I don't understand the angst



  4. #24
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    Quote Originally Posted by mbm View Post
    we are losing day by day the body of knowedge available to the masses of folks by allowing everyone to feel special and win.....

    back in the day - 2nd level was the 1st dressage test - and in other countries it still is.....

    there is nothing wrong with not showing, but to me there is a lot wrong with doing something badly yet wanting to be rewarded for trying.....
    I am a lower level rider and competitor. You are addressing why us lowly folks show. Why yes, I spend hundreds of dollars showing so I can get patted on the head and get a lovely $0.20 ribbon and ooooh, maybe even a trophy if they split my division enough so I only compete against myself. Goody goody.

    ETA: just note that the above is, of course, sarcastic. Apparently some don't understand why other folks show. That's fine, but please don't denigrate our efforts by saying it's only a way to get a pat on the back...
    I show because its FUN and a way to get FEEDBACK on our training. Plain and simple. And btw, sometimes the comments on the test are more like a kick in the teeth then a pat on the back...



  5. #25
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    I've followed this post with interest. I have seen Buck Brannaman ride a QH in a wade saddle doing a beautiful half pass in self carriage. Why not aspire to that in WD? In my very (very) humble opinion dressage is for every horse (read Jane Savoi books, please) and WD Does have a place. If nothing else to teach a beginner rider and us oldsters that we all can accomplish lightness and beauty in our (mostly) western horses.

    It's nothing new actually, true vaquero riders have been doing this for ages.
    Different tack, different methods, similar results.



  6. #26
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    MysticOak - i agree with a lot of what you are saying....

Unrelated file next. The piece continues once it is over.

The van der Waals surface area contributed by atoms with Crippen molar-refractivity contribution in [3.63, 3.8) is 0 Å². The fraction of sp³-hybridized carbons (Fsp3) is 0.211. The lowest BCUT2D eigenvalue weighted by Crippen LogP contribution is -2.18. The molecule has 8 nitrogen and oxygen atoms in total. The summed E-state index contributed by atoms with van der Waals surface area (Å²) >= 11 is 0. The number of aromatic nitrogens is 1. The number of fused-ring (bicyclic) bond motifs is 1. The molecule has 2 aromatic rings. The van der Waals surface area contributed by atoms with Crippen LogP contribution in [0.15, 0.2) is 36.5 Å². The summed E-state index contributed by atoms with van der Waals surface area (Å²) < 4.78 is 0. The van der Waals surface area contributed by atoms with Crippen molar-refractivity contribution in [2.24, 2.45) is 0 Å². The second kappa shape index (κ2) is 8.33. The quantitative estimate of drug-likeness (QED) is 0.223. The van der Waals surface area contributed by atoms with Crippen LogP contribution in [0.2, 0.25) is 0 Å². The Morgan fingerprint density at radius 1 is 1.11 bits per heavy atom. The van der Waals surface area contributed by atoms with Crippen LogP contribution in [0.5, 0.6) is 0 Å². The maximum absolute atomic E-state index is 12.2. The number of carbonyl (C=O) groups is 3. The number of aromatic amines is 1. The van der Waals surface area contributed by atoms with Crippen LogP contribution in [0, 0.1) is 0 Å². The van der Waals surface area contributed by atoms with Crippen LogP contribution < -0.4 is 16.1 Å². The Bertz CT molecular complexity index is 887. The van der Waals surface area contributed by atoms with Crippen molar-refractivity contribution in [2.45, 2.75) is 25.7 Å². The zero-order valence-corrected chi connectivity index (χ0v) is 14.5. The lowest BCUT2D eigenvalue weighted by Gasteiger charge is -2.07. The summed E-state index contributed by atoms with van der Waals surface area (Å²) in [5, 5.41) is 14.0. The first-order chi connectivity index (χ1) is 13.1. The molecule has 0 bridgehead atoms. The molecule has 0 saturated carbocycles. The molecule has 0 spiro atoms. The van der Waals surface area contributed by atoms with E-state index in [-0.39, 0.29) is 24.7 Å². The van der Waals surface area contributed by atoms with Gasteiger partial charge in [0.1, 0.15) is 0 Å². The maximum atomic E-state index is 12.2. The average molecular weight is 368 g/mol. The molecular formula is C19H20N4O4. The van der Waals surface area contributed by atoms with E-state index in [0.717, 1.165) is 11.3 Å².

my point, even if expressed badly - is that it is not good for our sport to dumb it down so any and all can win a blue ribbon.

    as for WD - like i said - i dont care if folks want to ride dressage in western tack - but they should at least ride using the correct rules..... (except for using a western saddle).. if they want to start a new sport - by all means do so! but call it something else....

    and no, of course "we" dont have the exclusive use of collection etc. any good rider/trainer from any discipline will train their horse to use its body correctly....

    but ....... i dont see the benefit to the sport/art i love to dumb it down to the degree that it is unrecognizable....

    also, once it is dumbed down, then you have folks who think they actually know what they are talking about - but in fact they do not... they go out as trainers or post on BBs etc and then muddy the waters even more....

    i think we should strive to clarify and teach the correct way to train so that folks know how to ride/train the lower levels correctly -

    anyway, a video was posted of WD where a guy got 80% for a test that i thought should of gotten low 60s (viewing it from the WD perspective - from a pure dressage perspective it should of been dq'd for the use of one hand and the curb bit ) .... that is the kind of thing i think is BAD. it promotes incorrect and wrong training.

    if the above make me sound elitist then so be it!



  7. #27
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    Quote Originally Posted by paulaedwina View Post
    Dumbed Down

    Dilutions

    Rewards for doing things badly.


    Are we talking about Western Dressage? If so, how are you able to draw such conclusions about a nascent sport?


    Paula
    from the comments/video and rules posted?



    Quote Originally Posted by quietann View Post
    MBM, I know you don't show, so you don't really care, but if you get rid of Intro/Training/First, most shows would not survive.